Lender "Junk Fees"
For the most part, lenders application fees are reasonable. But some
lenders have been getting creative with fees, warned attorney Howard Newman. Some
lenders will entice borrowers with a low application fee. They later make up for
this by charging junk fees that show up somewhere else as part of the closing
Closing costs are fees and charges tacked on to the mortgage over and beyond the interest
rate being quoted. They usually run between 6 and 8 percent of the mortgage amount
being borrowed. Closing costs include attorney fees, title insurance and points.
One point is equal to 1 percent of the mortgage amount borrowed and must be paid
upfront at the closing. Only with FHA loans (explained in Chapter 8 of this book)
can points be financed along with the rest of the mortgage. A complete list of
closing costs is detailed in Chapter 15 of the referenced book.
Junk fees came about because of the cut-throat competition created by the huge
number of lenders competing for mortgage business around the country, Paul Havemann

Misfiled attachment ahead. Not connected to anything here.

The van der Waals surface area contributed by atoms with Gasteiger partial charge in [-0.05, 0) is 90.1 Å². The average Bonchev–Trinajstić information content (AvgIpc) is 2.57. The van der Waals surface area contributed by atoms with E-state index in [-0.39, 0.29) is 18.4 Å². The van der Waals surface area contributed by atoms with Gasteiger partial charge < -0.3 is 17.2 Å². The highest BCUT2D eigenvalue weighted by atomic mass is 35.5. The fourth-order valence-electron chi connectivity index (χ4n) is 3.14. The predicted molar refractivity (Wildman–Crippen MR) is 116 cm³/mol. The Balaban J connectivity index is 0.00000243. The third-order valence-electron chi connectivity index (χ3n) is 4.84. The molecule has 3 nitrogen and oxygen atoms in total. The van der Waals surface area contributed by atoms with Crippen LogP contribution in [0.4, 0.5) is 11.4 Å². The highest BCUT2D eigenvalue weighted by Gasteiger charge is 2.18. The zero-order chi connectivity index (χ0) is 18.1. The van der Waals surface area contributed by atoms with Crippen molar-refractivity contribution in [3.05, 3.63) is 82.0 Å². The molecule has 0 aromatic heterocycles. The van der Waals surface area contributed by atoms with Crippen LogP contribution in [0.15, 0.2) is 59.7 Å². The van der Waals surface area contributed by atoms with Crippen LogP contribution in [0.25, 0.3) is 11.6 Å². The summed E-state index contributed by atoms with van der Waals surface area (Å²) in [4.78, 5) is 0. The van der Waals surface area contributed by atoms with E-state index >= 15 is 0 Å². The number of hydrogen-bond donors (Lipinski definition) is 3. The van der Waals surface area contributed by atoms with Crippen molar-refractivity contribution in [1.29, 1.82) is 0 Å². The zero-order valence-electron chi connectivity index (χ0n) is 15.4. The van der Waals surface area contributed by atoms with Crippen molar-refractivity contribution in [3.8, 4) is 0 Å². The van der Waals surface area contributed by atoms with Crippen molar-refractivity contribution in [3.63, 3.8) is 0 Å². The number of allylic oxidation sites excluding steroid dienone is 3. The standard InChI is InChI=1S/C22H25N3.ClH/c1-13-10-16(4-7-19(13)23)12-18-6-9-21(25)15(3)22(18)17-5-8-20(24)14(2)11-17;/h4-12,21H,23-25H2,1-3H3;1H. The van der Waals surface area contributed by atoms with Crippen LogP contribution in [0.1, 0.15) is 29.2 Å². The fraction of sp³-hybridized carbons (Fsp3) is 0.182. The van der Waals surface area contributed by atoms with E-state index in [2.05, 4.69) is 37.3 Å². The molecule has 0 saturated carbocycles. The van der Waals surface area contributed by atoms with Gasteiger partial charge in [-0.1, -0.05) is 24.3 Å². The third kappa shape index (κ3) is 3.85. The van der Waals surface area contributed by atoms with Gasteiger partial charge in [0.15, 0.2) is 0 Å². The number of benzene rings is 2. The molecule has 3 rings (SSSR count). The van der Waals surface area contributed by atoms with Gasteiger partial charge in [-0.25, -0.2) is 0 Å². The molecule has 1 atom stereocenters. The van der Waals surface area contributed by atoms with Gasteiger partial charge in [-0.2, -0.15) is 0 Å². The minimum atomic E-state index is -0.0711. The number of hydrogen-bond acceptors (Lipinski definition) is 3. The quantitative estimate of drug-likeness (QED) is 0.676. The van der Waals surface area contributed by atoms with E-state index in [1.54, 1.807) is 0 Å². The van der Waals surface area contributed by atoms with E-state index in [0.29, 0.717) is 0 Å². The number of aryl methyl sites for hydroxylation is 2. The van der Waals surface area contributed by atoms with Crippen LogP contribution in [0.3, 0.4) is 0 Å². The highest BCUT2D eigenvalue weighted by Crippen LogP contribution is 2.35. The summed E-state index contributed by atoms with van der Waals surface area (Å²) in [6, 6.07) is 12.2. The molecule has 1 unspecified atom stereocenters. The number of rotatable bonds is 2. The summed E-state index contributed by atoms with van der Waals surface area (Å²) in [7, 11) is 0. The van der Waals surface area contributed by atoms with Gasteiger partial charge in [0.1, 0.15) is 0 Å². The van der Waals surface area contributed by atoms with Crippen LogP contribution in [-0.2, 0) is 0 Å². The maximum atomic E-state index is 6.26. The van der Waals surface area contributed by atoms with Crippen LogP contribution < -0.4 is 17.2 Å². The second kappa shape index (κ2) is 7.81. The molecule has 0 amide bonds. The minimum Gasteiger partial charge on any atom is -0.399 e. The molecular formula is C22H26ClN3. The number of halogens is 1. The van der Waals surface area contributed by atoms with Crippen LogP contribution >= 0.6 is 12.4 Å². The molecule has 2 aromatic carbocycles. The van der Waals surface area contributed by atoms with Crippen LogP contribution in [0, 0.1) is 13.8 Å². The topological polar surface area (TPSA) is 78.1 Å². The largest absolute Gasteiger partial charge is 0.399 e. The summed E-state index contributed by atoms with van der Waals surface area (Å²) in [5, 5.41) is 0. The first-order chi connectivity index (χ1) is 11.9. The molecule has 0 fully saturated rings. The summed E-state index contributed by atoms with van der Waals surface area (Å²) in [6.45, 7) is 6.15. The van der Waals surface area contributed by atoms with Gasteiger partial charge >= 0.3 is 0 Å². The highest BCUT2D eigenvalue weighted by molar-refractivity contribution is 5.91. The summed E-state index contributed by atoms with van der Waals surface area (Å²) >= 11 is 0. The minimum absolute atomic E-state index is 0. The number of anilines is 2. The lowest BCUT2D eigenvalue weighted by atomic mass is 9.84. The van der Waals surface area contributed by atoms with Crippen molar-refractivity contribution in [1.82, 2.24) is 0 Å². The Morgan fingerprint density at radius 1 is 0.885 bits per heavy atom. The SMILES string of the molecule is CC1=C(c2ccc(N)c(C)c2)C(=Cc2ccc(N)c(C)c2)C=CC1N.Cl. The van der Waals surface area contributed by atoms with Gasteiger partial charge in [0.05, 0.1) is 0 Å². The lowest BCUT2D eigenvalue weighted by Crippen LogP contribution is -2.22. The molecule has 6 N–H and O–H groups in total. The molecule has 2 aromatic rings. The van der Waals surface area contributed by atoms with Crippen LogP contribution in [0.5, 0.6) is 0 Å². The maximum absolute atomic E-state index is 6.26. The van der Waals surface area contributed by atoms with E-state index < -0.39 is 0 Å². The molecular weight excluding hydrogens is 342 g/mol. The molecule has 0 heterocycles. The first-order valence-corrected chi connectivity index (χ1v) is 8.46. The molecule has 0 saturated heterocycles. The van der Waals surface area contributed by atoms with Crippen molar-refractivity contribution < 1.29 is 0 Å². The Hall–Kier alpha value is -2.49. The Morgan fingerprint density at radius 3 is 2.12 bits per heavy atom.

explained. Consumers care mostly about the rates and points and, when shopping
around, thats what people compare, he said. A low application fee might be
quoted and what was once part of the fee thrown into closing cost fees. (When
business is slow, however, lenders seem to eliminate a number of these junk fees and
closing costs to make their loans more attractive and competitive. A number of
states have also been cracking down on what fees are called and what can be charged
A favorite fee of Havemanns is the document preparation fee. This
fee can cost as much as several hundred dollars, he said, and is for nothing more than a
secretary typing up the loans paperwork.
Donald Henig, past president of the National Association of Mortgage Brokers, has seen
lenders charge $25 for a flood certification, where an independent agency checks to see if
a property is in a flood zone. The cost of the lender for this is roughly half that
This Homebuyers Tip was excerpted from:
J. K. Lassers Guide to Buying Your First Home, by Joe Catalano, J. K. Lasser
Institute, a division of Simon & Schuster, Inc., 1993